Casanova, The Fictional Man

American novelist Jewell Parker Rhodes said this about writing: “I love historical fiction because there’s a literal truth, and there’s an emotional truth, and what the fiction writer tries to create is that emotional truth.”

When authors take on writing about Casanova’s life, they walk a tightrope between fiction and truth, and not only factual truth but also the emotional truth that Rhodes speaks of. They must make difficult decisions about what to include, what to change, what to highlight, what to diminish. We know that C did that himself in his own storytelling as well. In these two papers (abstracts below) to be presented at the Casanova in Place symposium in Venice this June, Malina Stefanovska and Gregory Dowling explore emotional truths as well as how various writers have created stories exploring C’s life. These papers round out the day and lead us forward towards the author panel discussion on Sunday 30 June.


“Leaving” by Malina Stefanovska

In his peripatetic life, Casanova had to deal with the joys of discovery as well as with the sadness of leaving. As part of a larger epistolary project titled “Letters to Giacomo,” I develop the topic of leaving and being left as an integral part of his life, relating it to early experiences of desire and melancholy, and to his search for social fortune and status. Casanova’s seductions are thus highlighted from the novel angle of necessity as much as that of pleasure. And his regrets about leaving are unveiled here as shared by his pan-European, francophone, peripatetic female reader.

“‘Our appalled applause won’t let you fall.’ Casanova as a fictional figure” by Gregory Dowling

My paper will examine the figure of Casanova as he appears in a number of fictional representations, including novels and stories by Arthur Schnitzler, Elinor Wylie,  Sándor Márai, Rafael Sabatini, Fabrizio Battistelli, Michelle Lovric, and Sergei Tseytlin. The aim is to see just what elements in the Casanova legend have remained constant and what has changed over the years, and how faithful these depictions are to the biographical facts. The title of the paper comes from a poem by Dick Davis, which offers a perfect summation of why Casanova continues to appeal, in five heroic couplets, a sardonic tribute both to Casanova and to the literature of his own age.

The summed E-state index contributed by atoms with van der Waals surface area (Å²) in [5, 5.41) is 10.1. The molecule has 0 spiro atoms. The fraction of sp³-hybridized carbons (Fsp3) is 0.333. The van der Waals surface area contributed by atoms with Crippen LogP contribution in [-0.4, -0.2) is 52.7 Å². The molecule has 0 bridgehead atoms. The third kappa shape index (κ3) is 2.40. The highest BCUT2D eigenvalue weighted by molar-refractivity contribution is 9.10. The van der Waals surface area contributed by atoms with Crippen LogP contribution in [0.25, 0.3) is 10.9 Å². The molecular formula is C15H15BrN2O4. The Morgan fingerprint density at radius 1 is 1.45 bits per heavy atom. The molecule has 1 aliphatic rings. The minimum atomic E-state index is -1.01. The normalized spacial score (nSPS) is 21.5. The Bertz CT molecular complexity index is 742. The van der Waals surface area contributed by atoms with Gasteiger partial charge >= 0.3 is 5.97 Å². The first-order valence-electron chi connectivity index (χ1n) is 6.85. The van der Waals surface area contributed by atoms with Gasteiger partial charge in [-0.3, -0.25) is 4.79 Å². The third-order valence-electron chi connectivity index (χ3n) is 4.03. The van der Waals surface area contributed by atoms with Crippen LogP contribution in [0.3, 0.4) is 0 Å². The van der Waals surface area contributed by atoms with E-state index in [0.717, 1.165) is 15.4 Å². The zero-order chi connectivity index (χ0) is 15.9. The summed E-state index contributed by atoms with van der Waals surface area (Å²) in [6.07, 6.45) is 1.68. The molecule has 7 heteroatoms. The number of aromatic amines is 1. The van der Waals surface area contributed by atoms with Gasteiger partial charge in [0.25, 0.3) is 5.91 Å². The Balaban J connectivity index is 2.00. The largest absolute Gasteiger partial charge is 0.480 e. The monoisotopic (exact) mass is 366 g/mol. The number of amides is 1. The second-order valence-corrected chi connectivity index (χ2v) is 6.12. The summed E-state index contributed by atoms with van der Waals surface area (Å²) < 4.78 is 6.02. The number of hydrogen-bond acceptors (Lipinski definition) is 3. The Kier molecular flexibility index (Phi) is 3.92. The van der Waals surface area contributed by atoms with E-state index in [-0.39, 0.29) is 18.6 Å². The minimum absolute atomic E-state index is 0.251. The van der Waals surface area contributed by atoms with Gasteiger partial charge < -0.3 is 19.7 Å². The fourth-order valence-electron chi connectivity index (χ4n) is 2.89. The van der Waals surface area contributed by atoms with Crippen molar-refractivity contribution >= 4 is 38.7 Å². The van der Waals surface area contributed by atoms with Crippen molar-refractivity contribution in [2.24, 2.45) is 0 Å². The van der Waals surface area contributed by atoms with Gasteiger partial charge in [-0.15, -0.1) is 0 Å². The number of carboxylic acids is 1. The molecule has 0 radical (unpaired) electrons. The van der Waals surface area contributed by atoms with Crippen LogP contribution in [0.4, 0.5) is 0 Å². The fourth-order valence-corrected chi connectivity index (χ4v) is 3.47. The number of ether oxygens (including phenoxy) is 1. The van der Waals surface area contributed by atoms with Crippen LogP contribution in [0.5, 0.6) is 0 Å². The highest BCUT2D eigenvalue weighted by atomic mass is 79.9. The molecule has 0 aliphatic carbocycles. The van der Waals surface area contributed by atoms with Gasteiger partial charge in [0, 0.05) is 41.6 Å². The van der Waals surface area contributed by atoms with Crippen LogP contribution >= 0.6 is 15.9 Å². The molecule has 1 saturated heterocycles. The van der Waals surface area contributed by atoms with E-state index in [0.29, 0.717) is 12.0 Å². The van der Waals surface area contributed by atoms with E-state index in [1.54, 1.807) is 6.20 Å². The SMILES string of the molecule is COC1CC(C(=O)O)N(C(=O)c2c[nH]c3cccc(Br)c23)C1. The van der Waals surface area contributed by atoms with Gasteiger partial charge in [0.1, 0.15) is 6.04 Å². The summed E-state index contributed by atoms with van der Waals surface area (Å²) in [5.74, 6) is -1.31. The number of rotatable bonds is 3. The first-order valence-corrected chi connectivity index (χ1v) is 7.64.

Malina Stefanovska teaches at UCLA and has held visiting positions at the University of Lausanne and the University of Tours. A specialist of 17thand 18thcentury literature, she has authored Saint-Simon, un historien dans les marges (1998) and Factions et passions : la politique du cardinal de Retz (2007), and edited Space and Self in Early Modern European Cultures (2012) and Littérature et politique. Factions et dissidences de la Ligue à la Fronde (2015). She has published on autobiography, memoirs, court society, passions and emotions, and is presently preparing a manuscript of fictional letters to Casanova, and a book on Casanova and the Enlightenment.” Her next project is to publish the personal memoirs she has written of her life in Macedonia.

Gregory Dowling is Associate Professor of American Literature at Ca’ Foscari University of Venice. His field of research is mainly 20th- and 21st-century British and American poetry but he also has a special interest in the Romantic Poets. He is on the committee for a new museum dedicated to Lord Byron which will be opened in Ravenna in 2020. His non-academic publications include six thrillers, the last two being set in 18th-century Venice.

(Art images by me, taken at the Biennale 2009 and 2011, plus my image of the Cantina.)

About seductivevenice

Teacher, writer, traveler, dancer, reader, photographer, gardener.
This entry was posted in Casanova, Italian heritage, Venice, Writing and tagged , , , , , , , , , , . Bookmark the permalink.

2 Responses to Casanova, The Fictional Man

  1. Nancy says:

    Since you pointed me to his books, I have read several. In fact I have one set in Naples sitting on the kitchen table.

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